Bill Blum
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William Carl Blum (1898 - 1996)

William Carl (Bill) Blum
Born in White Lake, South Dakotamap
Ancestors ancestors
Husband of — married 5 Jan 1925 in Murdock, Cass, Nebraskamap
Descendants descendants
Died in Louisville, Nebraskamap
Profile last modified | Created 16 Jun 2018
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William Blum

Funeral services were held Saturday, January 27, 1996 at Immanuel Lutheran Church of Louisville for William Carl “Bill” Blum. He died Wednesday, January 24.

Mr. Blum was born February 17, 1898 at White Lake, South Dakota and was baptized April 10, 1898. His family moved to Cass County and settled on a farm near South Bend, where he attended grade school. He was confirmed in 1912 at Trinity Lutheran Church of Murdock. He graduated from Louisville High School and went on to York Business College.

On January 5, 1925 he married Christine M. Christenson at Trinity Lutheran Church of Murdock. The couple farmed in the South Bend and Murdock areas until 1954, when they retired and moved to Murdock. They moved to Plattsmouth in 1981. After his wife’s death, Mr. Blum moved to Louisville Care Center.

He was active in church, school and community, holding offices in many organizations.

Survivors include: daughter Helen and husband Earl Knop of Murdock; son Herbert and wife Una Jean Blum of Millard; five grandchildren, seven great-grandchildren and four great-great-grandchildren.

The Rev. Gerald Gottberg officiating at the service, with Donna Neumann as organist and Leonard Stohlmann Jr. as soloist.

Pallbearers were his nephews Wayne Christenson, Cecil Pierce, David Stewart, Paul Ehernberger, Merlin Reinke, Norman Sinner.

Interment was at Trinity Lutheran Cemetery, Murdock.

Graphic History of William Blum:

Graphic History from the Pen of William Blum

I was the sixth of eight living children, born on the bleak and barren prairies of White Lake, South Dakota, on February 17, 1898, some time after noon, as mother confidentially related to my wife in theri heart to hearts talks.

My father and mother's sister, Caroline, (William Blum's wife) went into town, (White Lake, South Dakota) to replenish the family larder, as things were not so conveniently handy, as we have it now, and in their absence it was such a beautiful day, my mother decided to get straw for bedding for the livestock, and chickens. She harnessed the horses, hitched them to the hay rack and drove them to the straw stack, soon after arriving there, she felt the urgence to get back to the sod house, for the impending birth made itself felt.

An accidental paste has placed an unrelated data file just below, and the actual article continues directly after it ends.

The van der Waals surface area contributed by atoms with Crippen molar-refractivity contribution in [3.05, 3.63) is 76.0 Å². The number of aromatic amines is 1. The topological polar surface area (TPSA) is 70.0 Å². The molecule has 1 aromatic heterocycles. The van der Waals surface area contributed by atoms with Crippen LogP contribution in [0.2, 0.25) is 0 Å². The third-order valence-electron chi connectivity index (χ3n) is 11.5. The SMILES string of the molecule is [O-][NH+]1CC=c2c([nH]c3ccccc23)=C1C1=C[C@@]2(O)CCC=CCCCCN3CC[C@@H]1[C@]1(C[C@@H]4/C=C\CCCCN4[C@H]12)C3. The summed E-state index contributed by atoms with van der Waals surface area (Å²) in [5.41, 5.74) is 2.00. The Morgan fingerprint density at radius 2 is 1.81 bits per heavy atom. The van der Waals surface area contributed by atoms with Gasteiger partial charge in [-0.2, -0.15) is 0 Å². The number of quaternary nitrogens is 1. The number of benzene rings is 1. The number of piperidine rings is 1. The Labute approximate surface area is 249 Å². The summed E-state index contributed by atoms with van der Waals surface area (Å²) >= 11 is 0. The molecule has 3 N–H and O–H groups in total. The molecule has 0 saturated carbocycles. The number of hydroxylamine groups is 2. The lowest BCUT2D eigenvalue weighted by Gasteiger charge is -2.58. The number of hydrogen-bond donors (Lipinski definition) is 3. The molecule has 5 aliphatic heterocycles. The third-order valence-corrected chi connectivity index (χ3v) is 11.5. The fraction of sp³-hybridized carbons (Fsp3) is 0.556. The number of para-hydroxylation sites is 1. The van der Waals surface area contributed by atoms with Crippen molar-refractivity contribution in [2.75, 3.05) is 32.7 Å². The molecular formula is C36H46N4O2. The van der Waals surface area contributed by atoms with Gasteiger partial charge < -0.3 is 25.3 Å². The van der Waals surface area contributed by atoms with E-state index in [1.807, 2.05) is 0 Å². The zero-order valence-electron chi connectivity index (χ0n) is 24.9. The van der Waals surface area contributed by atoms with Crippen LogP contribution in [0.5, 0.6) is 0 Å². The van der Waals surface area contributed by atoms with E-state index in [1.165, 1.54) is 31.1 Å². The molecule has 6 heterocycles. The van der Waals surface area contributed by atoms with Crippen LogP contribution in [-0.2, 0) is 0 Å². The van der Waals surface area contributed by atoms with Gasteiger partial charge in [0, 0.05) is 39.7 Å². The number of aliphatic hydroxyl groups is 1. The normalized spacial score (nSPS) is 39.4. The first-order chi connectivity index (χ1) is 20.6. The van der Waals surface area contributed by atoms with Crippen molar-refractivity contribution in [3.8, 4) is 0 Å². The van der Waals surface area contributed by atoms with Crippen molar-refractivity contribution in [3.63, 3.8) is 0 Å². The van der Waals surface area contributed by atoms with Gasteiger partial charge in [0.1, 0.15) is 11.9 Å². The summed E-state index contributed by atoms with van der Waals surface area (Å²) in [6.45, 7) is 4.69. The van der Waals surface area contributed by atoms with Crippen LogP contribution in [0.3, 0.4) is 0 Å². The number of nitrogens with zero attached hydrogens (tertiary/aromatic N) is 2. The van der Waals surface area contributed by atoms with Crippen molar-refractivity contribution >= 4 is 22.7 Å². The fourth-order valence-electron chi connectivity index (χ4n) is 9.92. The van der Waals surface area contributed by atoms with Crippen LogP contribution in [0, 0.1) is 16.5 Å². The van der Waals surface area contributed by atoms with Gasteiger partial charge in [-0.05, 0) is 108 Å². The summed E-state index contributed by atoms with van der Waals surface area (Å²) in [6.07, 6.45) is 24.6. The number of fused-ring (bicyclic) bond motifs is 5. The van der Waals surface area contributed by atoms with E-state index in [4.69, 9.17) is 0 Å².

So, she had the conscious concern, would Andrew and Caroline get back in time.

I was two years old, when after nineteen years of very strenuous living, ekeing out an existence on a South Dakota homestead, they were lured to South Bend, Nebraska, to a land of plenty of water. A natural spring which seemed to originate from the roots of a red oak tree, Pawnee Creek, flowed through the middle of the eighty acre tract of land, which had trees and orchards and was a productive land.

My folks were always strapped for funds, as my father made snap decisions, which were not always productive, and mother had to fill in the gaps. He was always hale and hearty with friends and hired men, to cook for, but was also helpful to provide.

We do not realize the aches and pains our parent suffer until we experience them ourselves. Mother was so plagued with headaches, I remember her using the horse radish leaves to tie around her head, and the agony she had with her gall bladder. After her operation in January of 1928, she died, February 2, 1928 of pneumonia. She was recognized as a friend of the old people to relieve them of their suffering.

William Blum

I was baptized in the Lutheran Church in White Lake, South Dakota on the tenth day of April, 1898. I was confirmed, March 31st, 1912. Psalms 37:3 was the Bible passage. "Commit thy way unto the Lord: trust also in Him: and He shall bring it to pass."

We were always guided and warned of temptation under mothers watchful eye. This quotation, "God knew he couldn't be everywhere, so he put his little children in a loving mother's care." Mother was always more thorough in exercising attention.

  • Fact: Residence (1900) Center, Crystal Lake & Washington Townships, Aurora, South Dakota, United States
  • Fact: Residence (1920) South Bend, Cass, Nebraska, United States


View Source 1910 United States Federal Census View Source 1920 United States Federal Census View Source 1930 United States Federal Census View Source 1940 United States Federal Census Ancestry Family Trees Social Security Death Index South Dakota Births, 1856-1903 View Source U.S., World War I Draft Registration Cards, 1917-1918 Web: Nebraska, Find A Grave Index, 1854-2011

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